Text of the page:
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Facebook and Intimacy: What the Heck Are You Talking About?

Posted By Denise Miller Holmes on Monday

Savvy Article #0917

Connecting is supposed to be what Facebook is about. But, some people cheat! I went on a rant about this yesterday morning on Facebook and had a great time doing it. My rant? It was about the chickens that post nothing but enigmatic philosophical statements in their status bar.

You may have befriended people like this: John is just wondering; Markus thinks life is like trees; and Sarah ponders molecules. What are these people talking about and how does this help me connect to them in any real way?

I was recently struck by this when I found out a Facebook friend of mine, who posts nothing but enigmatic thoughts, had been working at a new job for a few months. How did I find out? I visited a group of common friends in another state and found out the old-fashioned way. Clearly, Facebook is not an instrument she uses to let people into her life.

So I went on my tirade yesterday and posted nothing but puzzling philosophical thoughts.  Just to see what would happen, I posted these:

Don’t drive into the smoke. (Kay commented: But strange, enigmatic statements can generate conversation. Like, What on earth are you talking about? I never drive into the smoke. Always a bad idea.)

Denise Holmes is thinking about hair. (Kay: Me too.)

Denise Holmes is wondering about those things in the sky. (Kay: Are they white and fluffy? Or round and silver?)

Hemingway was right. (Kathy: About all first drafts? Yep!)

How do they get those giant Martians into those tiny bottles? (Kay: Denise, you should know this . . .)

Denise Holmes feels like a Van Gogh painting. (Kay: I feel like a turkey sub.)

Sometimes life is like grass. (Kay: What kind of grass are you referring to?)

Take care of the peanut in your soul. (Kay: you must have different friends than I do. None of mine do philosophical statements. Except you. And I’ve enjoyed them.)

After analyzing why I had such a visceral reaction to the philosophical statement phenomenon, I realized I was fed up with lack of intimacy. To get on Facebook and pretend that you are connecting and then spout nonsense is building walls, not tearing them down. It goes against everything Facebook is for. It also comes across as self-serving and egotistical. After awhile, I don’t care to even ask you what you mean when you make it so hard for me to get to know you.

When you get on Facebook with me, I want to know your day—what you’re doing and even what you’re thinking and feeling. And someday, if Facebook has done its job building connections, we’ll be able to share the peanuts of our souls.

About The Author

Denise Miller Holmes
Denise Miller Holmes enjoys teaching biblical topics, and especially researching and communicating what Christians believe about the world around them. She sometimes turns established viewpoints on end. A graduate of the University of Southern California School of Journalism, Denise also has a Masters degree in Counseling Psychology, and has been a Christian for over 35 years. She belongs to the writers’ groups Words for the Journey and American Christian Fiction Writers.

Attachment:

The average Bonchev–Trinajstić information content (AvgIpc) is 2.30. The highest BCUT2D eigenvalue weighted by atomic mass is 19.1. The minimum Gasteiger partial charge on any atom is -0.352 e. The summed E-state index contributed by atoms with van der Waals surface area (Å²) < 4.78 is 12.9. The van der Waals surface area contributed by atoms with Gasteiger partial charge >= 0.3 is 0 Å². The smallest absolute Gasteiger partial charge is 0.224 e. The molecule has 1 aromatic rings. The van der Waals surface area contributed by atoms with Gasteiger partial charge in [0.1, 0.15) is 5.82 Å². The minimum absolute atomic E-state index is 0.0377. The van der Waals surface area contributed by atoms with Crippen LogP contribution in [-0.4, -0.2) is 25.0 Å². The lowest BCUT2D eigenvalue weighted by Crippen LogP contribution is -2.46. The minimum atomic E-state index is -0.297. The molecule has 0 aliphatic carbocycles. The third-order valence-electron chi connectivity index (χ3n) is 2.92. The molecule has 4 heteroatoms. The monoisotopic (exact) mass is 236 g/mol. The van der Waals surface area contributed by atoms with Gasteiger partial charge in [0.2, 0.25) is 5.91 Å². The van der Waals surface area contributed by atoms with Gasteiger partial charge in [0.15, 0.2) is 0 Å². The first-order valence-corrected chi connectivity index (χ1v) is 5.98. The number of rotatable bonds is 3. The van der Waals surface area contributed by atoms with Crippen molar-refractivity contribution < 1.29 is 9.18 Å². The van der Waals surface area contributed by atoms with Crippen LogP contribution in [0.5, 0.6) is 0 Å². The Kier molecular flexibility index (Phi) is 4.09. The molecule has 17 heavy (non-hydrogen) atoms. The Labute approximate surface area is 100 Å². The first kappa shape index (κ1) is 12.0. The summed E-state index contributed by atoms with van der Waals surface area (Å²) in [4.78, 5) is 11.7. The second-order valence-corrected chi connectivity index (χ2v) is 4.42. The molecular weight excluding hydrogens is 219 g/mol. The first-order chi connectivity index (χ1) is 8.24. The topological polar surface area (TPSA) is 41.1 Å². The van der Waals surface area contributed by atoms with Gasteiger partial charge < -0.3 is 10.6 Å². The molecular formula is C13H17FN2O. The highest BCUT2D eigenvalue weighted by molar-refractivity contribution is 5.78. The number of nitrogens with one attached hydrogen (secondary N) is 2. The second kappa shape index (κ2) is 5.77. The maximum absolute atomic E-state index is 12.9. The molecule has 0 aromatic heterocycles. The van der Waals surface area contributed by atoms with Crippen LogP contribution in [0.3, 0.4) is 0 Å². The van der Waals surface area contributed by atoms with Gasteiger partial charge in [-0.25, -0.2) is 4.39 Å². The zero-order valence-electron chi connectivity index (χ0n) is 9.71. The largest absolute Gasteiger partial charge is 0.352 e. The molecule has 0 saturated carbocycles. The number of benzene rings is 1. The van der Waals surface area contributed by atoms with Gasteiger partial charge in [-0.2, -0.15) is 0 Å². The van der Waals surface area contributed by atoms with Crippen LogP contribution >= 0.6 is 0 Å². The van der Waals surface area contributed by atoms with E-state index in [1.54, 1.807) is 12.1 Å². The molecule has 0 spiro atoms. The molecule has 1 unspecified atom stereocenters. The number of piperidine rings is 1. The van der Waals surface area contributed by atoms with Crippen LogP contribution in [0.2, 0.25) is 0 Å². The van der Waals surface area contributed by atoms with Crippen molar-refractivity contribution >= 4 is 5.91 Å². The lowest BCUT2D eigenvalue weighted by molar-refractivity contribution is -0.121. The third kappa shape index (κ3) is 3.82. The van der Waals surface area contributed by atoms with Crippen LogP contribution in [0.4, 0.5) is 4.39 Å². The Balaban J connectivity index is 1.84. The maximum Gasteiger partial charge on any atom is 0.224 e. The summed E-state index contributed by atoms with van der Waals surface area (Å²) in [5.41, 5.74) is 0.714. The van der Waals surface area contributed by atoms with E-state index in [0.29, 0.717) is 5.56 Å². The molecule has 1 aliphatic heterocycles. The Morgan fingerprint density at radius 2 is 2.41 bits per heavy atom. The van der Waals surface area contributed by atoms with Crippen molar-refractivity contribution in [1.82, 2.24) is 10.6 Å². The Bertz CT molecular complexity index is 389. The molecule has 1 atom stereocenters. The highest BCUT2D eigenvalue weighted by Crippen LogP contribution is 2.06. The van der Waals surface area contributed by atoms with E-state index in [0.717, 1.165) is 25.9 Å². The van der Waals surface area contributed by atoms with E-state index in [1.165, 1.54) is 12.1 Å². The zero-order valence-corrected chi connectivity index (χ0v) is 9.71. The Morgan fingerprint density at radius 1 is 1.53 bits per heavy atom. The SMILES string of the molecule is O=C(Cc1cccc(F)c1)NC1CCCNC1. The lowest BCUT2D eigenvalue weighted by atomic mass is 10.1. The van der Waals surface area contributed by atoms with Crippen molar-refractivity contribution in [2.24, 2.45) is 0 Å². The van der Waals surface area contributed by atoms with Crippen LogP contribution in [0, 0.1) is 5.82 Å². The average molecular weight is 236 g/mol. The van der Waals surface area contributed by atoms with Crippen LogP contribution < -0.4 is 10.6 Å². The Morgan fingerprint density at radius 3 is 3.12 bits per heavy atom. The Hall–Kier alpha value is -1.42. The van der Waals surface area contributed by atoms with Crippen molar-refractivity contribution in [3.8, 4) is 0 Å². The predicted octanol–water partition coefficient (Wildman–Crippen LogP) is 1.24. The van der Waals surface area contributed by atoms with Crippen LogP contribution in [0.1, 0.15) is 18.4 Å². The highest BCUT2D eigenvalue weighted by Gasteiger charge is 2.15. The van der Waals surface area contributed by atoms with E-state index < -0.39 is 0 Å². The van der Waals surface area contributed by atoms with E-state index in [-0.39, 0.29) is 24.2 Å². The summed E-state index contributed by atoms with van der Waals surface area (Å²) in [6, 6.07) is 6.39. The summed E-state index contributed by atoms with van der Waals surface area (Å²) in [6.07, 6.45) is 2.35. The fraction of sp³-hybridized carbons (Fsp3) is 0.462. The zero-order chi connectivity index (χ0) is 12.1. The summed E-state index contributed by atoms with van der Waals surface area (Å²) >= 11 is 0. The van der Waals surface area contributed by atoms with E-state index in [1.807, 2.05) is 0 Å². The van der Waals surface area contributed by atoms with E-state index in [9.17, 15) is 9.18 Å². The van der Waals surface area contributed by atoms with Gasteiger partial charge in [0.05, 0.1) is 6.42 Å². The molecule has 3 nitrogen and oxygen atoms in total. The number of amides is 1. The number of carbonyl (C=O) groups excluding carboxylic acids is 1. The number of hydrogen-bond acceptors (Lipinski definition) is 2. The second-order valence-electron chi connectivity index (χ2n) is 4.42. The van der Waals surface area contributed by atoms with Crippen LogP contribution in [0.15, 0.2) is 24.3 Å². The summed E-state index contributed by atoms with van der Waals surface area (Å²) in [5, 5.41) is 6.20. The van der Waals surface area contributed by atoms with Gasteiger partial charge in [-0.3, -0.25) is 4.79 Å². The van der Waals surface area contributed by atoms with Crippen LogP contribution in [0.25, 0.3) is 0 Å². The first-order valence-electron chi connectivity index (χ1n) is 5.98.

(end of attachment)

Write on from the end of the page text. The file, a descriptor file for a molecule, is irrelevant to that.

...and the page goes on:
7 Responses to “Facebook and Intimacy: What the Heck Are You Talking About?”

  1. Joanna says:

    Completely agree!

  2. Great article….well-written…made me laugh…and think…but not totally agree. Seldom is there only one way that’s right no matter how married we are to it. With all the identity thefts, phising, and unanswered privacy issues people are reluctant to put it all out there. Besides intimacy is defined differently person to person and I think how we choose to relate with others remains an individual choice.

    Giving folks a grace-based forum for connection is a real gift…whatever our style…or so it would seem to me.

    Anyway kudos for stirring up thoughts…

  3. Thank you, ladies, for your comments. Jo, you and several others have told me I’ve hit a chord with them. Patsy, you are so right that people need to be allowed to be as intimate as they want. For me, I’ve been frustrated because these are people that used to talk to me and they live in another place. Our only connection is FB. But you’re right, there needs to be grace.

  4. Pam says:

    You go girl! You’re right, a steady diet of enigma doesn’t lead anywhere. (But I do enjoy the occasional “huh?!”.)

  5. Jan Parrish says:

    I agree. Don’t be philosophical on Facebook. That’s just annoying.

    Then there are probably those who care sick of hearing about my illness on Facebook and Twitter – but at least I’m real.

  6. Yes, being real is better. And, as far as I know, Jan, no one is sick of hearing about your illness. :)

  7. Dena Netherton says:

    Totally agree. I’m getting so fed up with those kinds of posts that I’m callng them on it. I write: “Say what?” or “Care to explain that?” or even, “What the blazes are you talking about?”
    I’ve thought about going on my own tirade, but the people who post the nonsense probably wouldn’t read it. They’re too busy trying to think of somethig really obtuse and impressive to put in their next post.

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